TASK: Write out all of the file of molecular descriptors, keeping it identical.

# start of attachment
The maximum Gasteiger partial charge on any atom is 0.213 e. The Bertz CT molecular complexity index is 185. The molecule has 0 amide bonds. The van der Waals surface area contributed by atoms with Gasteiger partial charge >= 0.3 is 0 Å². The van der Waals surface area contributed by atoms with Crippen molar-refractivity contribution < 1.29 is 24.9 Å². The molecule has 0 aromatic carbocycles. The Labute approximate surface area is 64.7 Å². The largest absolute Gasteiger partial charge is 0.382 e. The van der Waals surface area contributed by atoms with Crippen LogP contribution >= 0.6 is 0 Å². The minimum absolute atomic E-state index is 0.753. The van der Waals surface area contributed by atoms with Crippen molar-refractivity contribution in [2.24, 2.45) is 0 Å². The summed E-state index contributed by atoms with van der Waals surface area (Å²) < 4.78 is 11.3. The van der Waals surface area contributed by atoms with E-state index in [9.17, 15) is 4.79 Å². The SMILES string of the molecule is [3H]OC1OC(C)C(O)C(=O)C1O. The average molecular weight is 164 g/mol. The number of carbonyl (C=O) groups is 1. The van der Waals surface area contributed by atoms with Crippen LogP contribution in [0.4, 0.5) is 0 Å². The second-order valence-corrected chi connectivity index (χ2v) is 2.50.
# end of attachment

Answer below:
The maximum Gasteiger partial charge on any atom is 0.213 e. The Bertz CT molecular complexity index is 185. The molecule has 0 amide bonds. The van der Waals surface area contributed by atoms with Gasteiger partial charge >= 0.3 is 0 Å². The van der Waals surface area contributed by atoms with Crippen molar-refractivity contribution < 1.29 is 24.9 Å². The molecule has 0 aromatic carbocycles. The Labute approximate surface area is 64.7 Å². The largest absolute Gasteiger partial charge is 0.382 e. The van der Waals surface area contributed by atoms with Crippen LogP contribution >= 0.6 is 0 Å². The minimum absolute atomic E-state index is 0.753. The van der Waals surface area contributed by atoms with Crippen molar-refractivity contribution in [2.24, 2.45) is 0 Å². The summed E-state index contributed by atoms with van der Waals surface area (Å²) < 4.78 is 11.3. The van der Waals surface area contributed by atoms with E-state index in [9.17, 15) is 4.79 Å². The SMILES string of the molecule is [3H]OC1OC(C)C(O)C(=O)C1O. The average molecular weight is 164 g/mol. The number of carbonyl (C=O) groups is 1. The van der Waals surface area contributed by atoms with Crippen LogP contribution in [0.4, 0.5) is 0 Å². The second-order valence-corrected chi connectivity index (χ2v) is 2.50.